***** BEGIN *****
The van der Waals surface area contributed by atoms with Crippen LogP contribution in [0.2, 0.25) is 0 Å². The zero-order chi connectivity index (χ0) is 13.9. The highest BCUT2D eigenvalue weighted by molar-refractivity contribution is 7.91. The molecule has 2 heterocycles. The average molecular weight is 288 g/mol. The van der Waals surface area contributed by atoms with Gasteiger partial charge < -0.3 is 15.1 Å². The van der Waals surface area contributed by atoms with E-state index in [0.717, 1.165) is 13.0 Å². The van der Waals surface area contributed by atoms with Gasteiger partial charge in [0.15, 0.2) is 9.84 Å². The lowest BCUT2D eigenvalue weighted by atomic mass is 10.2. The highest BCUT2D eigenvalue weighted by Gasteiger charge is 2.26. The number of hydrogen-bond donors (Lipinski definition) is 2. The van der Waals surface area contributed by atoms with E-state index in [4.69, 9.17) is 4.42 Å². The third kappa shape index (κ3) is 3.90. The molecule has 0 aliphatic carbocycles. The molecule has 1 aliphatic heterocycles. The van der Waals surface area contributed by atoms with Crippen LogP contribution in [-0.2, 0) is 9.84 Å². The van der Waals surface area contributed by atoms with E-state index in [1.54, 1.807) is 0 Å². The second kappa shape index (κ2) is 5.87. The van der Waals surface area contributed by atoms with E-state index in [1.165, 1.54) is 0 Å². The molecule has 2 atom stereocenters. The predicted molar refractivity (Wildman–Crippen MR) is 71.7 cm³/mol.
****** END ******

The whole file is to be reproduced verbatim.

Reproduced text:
The van der Waals surface area contributed by atoms with Crippen LogP contribution in [0.2, 0.25) is 0 Å². The zero-order chi connectivity index (χ0) is 13.9. The highest BCUT2D eigenvalue weighted by molar-refractivity contribution is 7.91. The molecule has 2 heterocycles. The average molecular weight is 288 g/mol. The van der Waals surface area contributed by atoms with Gasteiger partial charge < -0.3 is 15.1 Å². The van der Waals surface area contributed by atoms with E-state index in [0.717, 1.165) is 13.0 Å². The van der Waals surface area contributed by atoms with Gasteiger partial charge in [0.15, 0.2) is 9.84 Å². The lowest BCUT2D eigenvalue weighted by atomic mass is 10.2. The highest BCUT2D eigenvalue weighted by Gasteiger charge is 2.26. The number of hydrogen-bond donors (Lipinski definition) is 2. The van der Waals surface area contributed by atoms with E-state index in [4.69, 9.17) is 4.42 Å². The third kappa shape index (κ3) is 3.90. The molecule has 0 aliphatic carbocycles. The molecule has 1 aliphatic heterocycles. The van der Waals surface area contributed by atoms with Crippen LogP contribution in [-0.2, 0) is 9.84 Å². The van der Waals surface area contributed by atoms with E-state index in [1.54, 1.807) is 0 Å². The second kappa shape index (κ2) is 5.87. The van der Waals surface area contributed by atoms with E-state index in [1.165, 1.54) is 0 Å². The molecule has 2 atom stereocenters. The predicted molar refractivity (Wildman–Crippen MR) is 71.7 cm³/mol.